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Domestic Violence Expert Describes The 'Abuse, Battery and Terrorism' That Jodi Arias Endured

Anger management and domestic violence counselor Alyce LaViolette returned to the stand on the 38th day of the marathon Jodi Arias murder trial, and attempted to explain to the jury what could have made the 32-year-old femme fatale flip.

The defense witness described the “continuum of aggression” and vicious circle of “abuse, battery and terrorism,” that Jodi was enduring, allegedly at the hands of former boyfriend and eventual victim, Travis Alexander, whom she said may not have realized his alleged tirades were abusive because they weren’t violent in nature.

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LaViolette went on to explain that often times abusers are adult victims of abuse themselves, and that jealously can be a very controlling behavior.

“Sometimes the abuse happens once but is so severe and shocking that the victim lives knowing it could happen again,” said LaViolette, according to Arizona Republic reporter Michael Kiefer from inside the Maricopa County Courtroom.

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When asked by defense attorney Jennifer Willmott if Jodi may have “acted out” aggressively, she replied: “The other way to look at it is vicarious trauma. If I am in a relationship with someone who is doing things to other people that are violent, it affects how I feel about my own safety,” said the domestic abuse expert.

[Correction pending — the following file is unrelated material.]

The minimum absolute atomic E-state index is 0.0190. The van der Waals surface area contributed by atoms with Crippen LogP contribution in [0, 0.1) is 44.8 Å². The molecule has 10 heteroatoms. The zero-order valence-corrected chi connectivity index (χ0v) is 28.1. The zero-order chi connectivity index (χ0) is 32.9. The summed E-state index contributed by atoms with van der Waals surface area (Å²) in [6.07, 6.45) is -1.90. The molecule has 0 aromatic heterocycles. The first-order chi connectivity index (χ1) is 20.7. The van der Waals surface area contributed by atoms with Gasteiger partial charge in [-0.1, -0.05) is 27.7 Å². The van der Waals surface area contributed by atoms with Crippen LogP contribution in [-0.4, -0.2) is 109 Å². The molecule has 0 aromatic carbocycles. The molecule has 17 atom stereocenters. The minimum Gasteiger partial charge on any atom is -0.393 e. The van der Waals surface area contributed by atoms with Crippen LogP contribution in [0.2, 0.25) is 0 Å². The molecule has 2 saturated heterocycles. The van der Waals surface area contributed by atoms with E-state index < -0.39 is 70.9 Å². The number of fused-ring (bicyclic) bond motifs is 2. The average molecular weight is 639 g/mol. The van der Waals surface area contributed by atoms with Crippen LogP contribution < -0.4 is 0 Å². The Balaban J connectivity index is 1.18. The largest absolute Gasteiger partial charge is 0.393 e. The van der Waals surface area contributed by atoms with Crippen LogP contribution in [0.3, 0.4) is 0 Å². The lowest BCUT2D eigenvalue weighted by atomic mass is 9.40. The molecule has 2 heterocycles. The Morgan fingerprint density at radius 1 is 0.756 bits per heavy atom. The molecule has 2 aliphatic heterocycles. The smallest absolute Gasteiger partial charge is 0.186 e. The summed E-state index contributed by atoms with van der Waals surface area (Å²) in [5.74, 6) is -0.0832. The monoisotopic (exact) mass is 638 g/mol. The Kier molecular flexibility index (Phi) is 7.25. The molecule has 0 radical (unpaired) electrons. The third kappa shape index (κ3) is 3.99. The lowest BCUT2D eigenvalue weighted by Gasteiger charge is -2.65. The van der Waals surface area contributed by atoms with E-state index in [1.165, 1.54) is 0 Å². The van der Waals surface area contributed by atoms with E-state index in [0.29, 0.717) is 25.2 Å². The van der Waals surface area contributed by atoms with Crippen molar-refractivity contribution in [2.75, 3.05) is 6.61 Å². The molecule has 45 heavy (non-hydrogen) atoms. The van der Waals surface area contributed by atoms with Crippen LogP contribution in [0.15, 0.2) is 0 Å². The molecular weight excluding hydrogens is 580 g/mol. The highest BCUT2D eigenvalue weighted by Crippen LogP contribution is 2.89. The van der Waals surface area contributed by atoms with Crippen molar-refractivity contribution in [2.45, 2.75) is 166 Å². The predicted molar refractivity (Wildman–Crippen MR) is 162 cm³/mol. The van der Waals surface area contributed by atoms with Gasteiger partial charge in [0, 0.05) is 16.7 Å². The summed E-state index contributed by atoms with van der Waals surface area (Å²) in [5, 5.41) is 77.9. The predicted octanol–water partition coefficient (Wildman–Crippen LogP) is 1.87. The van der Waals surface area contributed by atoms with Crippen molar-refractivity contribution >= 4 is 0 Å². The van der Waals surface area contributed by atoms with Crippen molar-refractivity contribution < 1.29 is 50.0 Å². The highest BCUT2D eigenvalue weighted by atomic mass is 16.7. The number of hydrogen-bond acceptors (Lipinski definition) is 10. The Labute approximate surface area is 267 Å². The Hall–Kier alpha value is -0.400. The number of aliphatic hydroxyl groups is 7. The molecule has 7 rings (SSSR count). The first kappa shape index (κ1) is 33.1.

“You see more controlling kinds of behaviors that might be calling during the day or texting to see where you are. You tend to see a change in name calling, to slide into the character assassination – calling the person names, tearing their character apart.

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“Here is also generally sexual abuse that does not have to be forceful but it has to be coercive psychologically in some way, in other words the person feels like they should participate in it,” such as the kinky sex games that Jodi and Travis partook in she said.

“Sexual humiliation is a way of lowering someone’s self esteem by making them do things they go along with but don’t like. They blame themselves,” she explained.

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Taking into consideration Travis’ troubled upbringing that included family members suffering drug problems and the premature death of his parents, LaViolette told the court: “A lot of people who bully people came from violent families.”

What began as an explosive and bombshell trial has certainly been slowed down recently during the endless hours of expert testimony that included psychologist Dr. Richard Samuels spending repeated days testifying.

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Kiefer reported on Tuesday that at least one juror appeared to have fallen asleep, while Jodi herself appeared bored and keen to get herself back into the spotlight again.